They note that “behavioural data and user participation can be monetised”, which argues for a new way of valuing these assets. McKinsey also presents an academic take on how a different approach to valuation of intangible assets such as data would change the price put on different businesses in quite a striking way. But as with other reports, there is no attempt to show how this shift in thinking should be brought about.
If the existing methods of valuing data are defective, something will have to change. Among organisations which rely on the use of data there is an obvious desire to realise some financial value on their books out of that investment. Since some of those companies are among the largest in the world, it is only to be expected that things will eventually change.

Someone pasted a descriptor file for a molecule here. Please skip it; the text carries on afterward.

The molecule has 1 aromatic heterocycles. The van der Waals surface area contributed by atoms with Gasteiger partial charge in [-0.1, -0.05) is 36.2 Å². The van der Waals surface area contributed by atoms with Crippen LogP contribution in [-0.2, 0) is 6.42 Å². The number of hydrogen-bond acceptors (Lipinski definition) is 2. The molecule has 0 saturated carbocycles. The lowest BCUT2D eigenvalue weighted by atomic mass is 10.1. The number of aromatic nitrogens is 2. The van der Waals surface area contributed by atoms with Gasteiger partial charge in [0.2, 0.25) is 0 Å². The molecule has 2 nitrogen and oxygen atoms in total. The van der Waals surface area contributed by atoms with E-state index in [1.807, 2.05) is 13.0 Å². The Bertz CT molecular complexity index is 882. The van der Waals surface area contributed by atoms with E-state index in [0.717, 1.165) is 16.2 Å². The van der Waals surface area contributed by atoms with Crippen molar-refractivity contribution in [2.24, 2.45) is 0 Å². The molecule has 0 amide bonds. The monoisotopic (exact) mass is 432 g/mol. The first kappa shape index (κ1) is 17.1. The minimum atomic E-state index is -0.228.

“There is more than just an appetite to value data,” points out Iain Lovatt, chairman of Blue Sheep. “As of July, research and development will be represented as a fixed investment in gross domestic product reports produced by the US Bureau of Economic Analysis. It will go onto the country’s ‘balance sheet’ and the UK is expected to follow suit in 2014,” he says.
A new asset category is being recognised by the BEA as “intellectual property products” and expenditue on R&D will be considered an investment for GDP reporting purposes. “The recognition of R&D as investment will improve BEA’s measures of fixed investment, allowing users to better measure the effects of innovation and intangible assets on the economy,” says the bureau.
This is no small development. Private companies spending money to create new products and services have not had that included as an expenditure within GDP figures, but simply included as a cost of production. That has not shown any creation of a separate commodity as a result of the R&D. Now, the US will treat it as an investment and model its output value, as well as depreciation of that activity.